My first grade physical education class gave us the option of sitting out most days. Since I preferred to use that time to escape into other worlds, this was a boon for me. There was another reason I loved sitting on the bleachers during P.E.: there was a young girl who would often volunteer to play with my hair. The sensation this caused in me was like any other. It was comfort and warmth, but it was also a physical tingling that I felt below the surface of my skin. It was the most relaxing thing on Earth.

You sent me a message on Facebook out of nowhere. It was a regular afternoon. I was doing nothing, feeling nothing, just enjoying not being at work, not being anywhere or doing anything. But all this nothingness evaporated when I got the message. Time stopped, then buckled in, turning now into a living memory.

During the summer of 1952, a rapist stalked the L.A. nights. Over 25 women were sexually assaulted and robbed in the same area during a three-month period, so the LAPD organized a complicated sting. On July 30, 1952 Florence Coberly, a 26-year-old officer, served as a decoy to tempt the offender, and it worked. Soon after the above photo was shot, another was taken of the alleged serial rapist dead on the ground.

We reacted right away when Columbine happened, spinning every stray hair of a rumor into a tapestry of explanation. A crisis like that draws us in, makes us nearer to the now. It rattles us where we are usually numb. It reorients our world for a time. We stare down humanity, searching every eye to find either a brother or a monster. People are a mix of those things, but we want an either/or. A definitive separator feels good, draws a clear line between monsters and humans.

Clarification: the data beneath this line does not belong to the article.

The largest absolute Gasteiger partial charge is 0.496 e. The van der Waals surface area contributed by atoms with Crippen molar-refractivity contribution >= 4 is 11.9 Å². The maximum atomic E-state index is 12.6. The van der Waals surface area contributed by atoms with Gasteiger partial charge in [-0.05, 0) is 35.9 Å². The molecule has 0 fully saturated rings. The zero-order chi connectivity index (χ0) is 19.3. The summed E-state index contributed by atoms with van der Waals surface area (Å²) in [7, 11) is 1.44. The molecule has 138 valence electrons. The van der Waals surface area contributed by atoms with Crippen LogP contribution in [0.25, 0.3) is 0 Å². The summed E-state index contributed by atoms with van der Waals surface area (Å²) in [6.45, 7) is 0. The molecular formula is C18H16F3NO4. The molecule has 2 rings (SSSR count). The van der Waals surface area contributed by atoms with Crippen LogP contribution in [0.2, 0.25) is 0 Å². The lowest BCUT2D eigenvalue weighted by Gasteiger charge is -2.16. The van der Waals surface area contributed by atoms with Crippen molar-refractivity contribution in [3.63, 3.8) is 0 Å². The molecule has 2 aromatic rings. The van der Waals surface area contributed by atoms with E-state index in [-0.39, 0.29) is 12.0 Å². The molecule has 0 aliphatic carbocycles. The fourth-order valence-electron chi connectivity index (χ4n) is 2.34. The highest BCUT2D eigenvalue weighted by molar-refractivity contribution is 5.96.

Assia Wevill was a woman erased for a time, her existence concealed by her final lover, poet Ted Hughes. For decades, he shared very personal things with the world but always wrote Assia out of her own life. More recently, however, Assia’s existence is being retraced again, pieced back together and presented as part of the story of Sylvia Plath and Ted Hughes. After Sylvia died, Assia stepped into Sylvia’s life for a time, like walking into a ghost’s shadow. She cared for Sylvia’s children, lived in her rooms, and finally, six years later, killed herself the exact same way Sylvia committed suicide.